Creating an Inclusive Food Movement Webinar
Sign up for this free webinar happening noon-1:15pm Thursday, Jan. 28
The New England Grassroots Environment Fund (NEGEF), in partnership with Vermont Community Garden Network, presents the second in a series of webinars for grassroots groups.
- “What could an inclusive community garden, food forest, or permaculture project look like?”
- “How can we attract and retain members from different class, race, and gender backgrounds?”
- “Why should we focus on creating a more just, equitable food system?”
The webinar is designed for community groups across New England that have asked themselves one or more of these questions. Facilitated by Shane Lloyd of Class Action, the webinar will help groups address the above questions, identify barriers that diminish their work, and offer tools to build alliances for social change. We will also hear from people working on the ground and learn from their first-hand experiences in this movement, including Sandra Lory of Good Food Good Medicine in Vermont and Orion Kreigman of Boston Food Forest Coalition (formerly of Jamaica Plain New Economy Transition) in Massachusetts.
Join fellow community leaders from across New England for this free online lunchtime session.
Shane Lloyd received his Bachelors of Science degree in Behavioral Neuroscience from Northeastern University in Boston, Massachusetts. He completed his Master of Public Health degree at the Warren Alpert Medical School at Brown University. During his graduate studies, Shane investigated the impact of reactions to race on the mental health status of U.S. citizens, particularly racial/ethnic minorities. Shane serves as the Assistant Director for Brown University’s Third World Center. In this capacity, he oversees several programs including: a social justice pre-orientation program, a mentoring program and a peer counseling program. He has nearly 10 years of higher education experience including residential experience in Boston, Australia and Greece.
Orion Kreigman co-founded and directed for five years the Jamaica Plain New Economy Transition (JPNET) in his own neighborhood to catalyze community leadership and launch new initiatives such as a time trade circle, farmers market, land trust, and spaces for community dialogue and action across race and class divisions. Emerging directly from this local work, he is now directing the Boston Food Forest Coalition, a conservation easement land trust supporting a robust network of food forests gardens stewarded by neighbors and community partners throughout the city. BFFC connects urban youth and adults to nature for outdoor recreation, provides opportunities to grow and share food, and enables reflection about the importance of urban biodiversity and healthy eating habits; all while reducing rainwater runoff, mitigating the urban heat island, sequestering carbon, and reducing stress and violence. In 2015, Orion completed his Permaculture Design Certificate studying with Lisa Fernandes of the Resilience Hub in Portland, ME.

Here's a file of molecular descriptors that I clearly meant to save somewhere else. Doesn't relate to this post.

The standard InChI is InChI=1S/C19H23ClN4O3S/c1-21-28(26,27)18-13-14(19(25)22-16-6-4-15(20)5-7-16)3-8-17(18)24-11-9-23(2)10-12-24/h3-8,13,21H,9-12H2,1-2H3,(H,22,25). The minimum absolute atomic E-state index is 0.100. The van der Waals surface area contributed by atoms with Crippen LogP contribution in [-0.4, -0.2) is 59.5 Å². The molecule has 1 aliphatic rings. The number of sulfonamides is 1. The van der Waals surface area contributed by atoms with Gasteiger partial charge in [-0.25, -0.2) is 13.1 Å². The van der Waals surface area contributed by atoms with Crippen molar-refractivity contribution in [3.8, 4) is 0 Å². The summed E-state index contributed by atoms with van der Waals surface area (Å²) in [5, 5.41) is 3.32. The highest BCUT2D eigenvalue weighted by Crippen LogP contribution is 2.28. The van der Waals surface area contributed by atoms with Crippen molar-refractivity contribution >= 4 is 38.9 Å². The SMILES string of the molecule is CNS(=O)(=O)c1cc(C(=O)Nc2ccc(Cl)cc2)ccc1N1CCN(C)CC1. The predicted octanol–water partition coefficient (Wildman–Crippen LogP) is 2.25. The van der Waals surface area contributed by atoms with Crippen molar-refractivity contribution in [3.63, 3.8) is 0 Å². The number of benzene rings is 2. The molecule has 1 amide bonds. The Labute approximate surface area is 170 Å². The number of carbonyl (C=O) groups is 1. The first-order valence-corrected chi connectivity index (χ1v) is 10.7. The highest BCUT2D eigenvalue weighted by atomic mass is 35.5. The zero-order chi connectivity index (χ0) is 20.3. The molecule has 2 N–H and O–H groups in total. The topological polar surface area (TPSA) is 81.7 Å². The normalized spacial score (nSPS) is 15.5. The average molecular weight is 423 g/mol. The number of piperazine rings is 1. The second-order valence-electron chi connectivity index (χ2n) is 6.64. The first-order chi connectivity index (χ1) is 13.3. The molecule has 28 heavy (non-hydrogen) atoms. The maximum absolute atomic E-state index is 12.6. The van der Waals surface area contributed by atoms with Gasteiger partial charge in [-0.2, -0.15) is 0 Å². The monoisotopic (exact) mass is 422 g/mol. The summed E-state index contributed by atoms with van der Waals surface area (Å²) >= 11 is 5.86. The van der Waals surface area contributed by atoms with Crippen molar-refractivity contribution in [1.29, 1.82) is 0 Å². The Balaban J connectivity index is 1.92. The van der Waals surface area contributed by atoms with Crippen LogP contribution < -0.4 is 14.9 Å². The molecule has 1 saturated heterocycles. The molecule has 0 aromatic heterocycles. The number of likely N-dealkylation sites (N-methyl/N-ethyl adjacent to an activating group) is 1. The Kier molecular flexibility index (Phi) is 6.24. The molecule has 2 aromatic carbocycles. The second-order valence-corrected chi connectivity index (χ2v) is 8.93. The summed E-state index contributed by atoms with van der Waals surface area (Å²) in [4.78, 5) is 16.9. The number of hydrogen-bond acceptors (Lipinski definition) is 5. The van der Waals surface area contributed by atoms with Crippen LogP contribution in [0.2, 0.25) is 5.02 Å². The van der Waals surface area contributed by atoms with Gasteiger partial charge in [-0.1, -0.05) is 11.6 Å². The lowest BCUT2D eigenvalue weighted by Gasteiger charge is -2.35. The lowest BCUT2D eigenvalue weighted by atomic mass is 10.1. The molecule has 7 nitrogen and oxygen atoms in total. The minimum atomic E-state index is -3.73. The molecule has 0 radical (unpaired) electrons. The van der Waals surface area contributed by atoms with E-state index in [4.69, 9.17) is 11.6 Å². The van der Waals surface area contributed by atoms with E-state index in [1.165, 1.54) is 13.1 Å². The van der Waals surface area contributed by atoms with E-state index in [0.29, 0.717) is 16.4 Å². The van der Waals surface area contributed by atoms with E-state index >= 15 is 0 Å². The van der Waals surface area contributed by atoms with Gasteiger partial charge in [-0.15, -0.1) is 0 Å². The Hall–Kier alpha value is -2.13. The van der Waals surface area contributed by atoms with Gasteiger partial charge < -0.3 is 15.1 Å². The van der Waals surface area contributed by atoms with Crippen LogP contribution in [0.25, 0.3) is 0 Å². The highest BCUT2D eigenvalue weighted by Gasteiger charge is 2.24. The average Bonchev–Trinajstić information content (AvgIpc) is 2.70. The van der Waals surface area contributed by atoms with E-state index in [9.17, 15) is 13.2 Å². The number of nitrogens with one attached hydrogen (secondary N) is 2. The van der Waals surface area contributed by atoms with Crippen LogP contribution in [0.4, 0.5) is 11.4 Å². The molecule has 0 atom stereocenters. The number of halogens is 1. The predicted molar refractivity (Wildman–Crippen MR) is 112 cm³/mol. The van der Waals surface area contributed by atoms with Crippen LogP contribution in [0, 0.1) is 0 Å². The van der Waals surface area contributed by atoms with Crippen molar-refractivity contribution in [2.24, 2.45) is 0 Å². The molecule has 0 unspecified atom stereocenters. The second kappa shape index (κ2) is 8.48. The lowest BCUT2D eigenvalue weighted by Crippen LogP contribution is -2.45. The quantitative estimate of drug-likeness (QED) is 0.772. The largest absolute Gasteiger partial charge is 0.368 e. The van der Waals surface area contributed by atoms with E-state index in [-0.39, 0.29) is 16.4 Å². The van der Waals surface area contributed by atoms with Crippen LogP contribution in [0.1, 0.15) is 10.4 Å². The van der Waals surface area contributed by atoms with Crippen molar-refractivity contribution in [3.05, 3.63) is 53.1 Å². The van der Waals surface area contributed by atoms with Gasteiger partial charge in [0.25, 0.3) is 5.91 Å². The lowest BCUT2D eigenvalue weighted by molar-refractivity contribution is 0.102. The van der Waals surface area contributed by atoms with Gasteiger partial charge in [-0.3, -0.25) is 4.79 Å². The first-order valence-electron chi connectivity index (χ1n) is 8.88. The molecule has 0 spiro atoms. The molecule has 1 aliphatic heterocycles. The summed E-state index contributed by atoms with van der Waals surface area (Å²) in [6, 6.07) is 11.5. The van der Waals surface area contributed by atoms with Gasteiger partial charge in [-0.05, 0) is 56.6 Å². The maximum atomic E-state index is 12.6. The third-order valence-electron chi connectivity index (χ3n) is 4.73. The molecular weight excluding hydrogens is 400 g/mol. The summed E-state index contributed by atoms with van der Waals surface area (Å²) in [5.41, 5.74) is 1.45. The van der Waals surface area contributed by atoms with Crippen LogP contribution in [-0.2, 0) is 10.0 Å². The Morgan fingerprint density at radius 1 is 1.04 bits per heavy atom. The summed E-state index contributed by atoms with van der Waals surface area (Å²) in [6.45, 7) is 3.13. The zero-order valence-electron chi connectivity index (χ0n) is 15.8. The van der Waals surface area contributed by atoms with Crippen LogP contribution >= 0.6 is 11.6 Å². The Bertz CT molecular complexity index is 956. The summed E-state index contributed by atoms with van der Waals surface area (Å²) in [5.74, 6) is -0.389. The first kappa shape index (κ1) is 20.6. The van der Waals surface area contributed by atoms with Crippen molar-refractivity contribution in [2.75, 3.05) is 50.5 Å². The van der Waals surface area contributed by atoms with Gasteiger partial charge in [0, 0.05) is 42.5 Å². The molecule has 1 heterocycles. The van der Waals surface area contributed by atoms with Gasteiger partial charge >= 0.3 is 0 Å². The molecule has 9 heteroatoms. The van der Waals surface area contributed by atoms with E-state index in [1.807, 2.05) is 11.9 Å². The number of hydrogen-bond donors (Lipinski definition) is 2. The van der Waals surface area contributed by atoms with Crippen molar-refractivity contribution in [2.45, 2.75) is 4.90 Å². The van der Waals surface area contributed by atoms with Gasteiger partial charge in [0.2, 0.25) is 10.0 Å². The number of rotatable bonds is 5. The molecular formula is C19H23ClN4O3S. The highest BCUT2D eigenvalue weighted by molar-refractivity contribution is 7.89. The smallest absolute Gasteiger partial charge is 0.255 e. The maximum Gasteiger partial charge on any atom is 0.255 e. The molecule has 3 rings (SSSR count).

Sandra Lory is a food justice educator with the Good Food Good Medicine Program and a clinical herbalist and cupping therapist at Mandala Botanicals in Central Vermont. She has been a coordinator and facilitator with the Good Food, Good Medicine Program since 2009. GFGM is a year-round, solidarity-not-charity based non-profit program that empowers children and families at two affordable housing neighborhoods through family herbalism, affordable nutrition, cooking, food preservation, community gardening, and leadership development activities. Sandra has for 15 years explored grassroots activism through photography, art, community gardens, food, traditional healing and folkloric medicine. Her work has taken her to New York City, Palestine, Haiti, Mexico, Belize, Puerto Rico, Japan and India.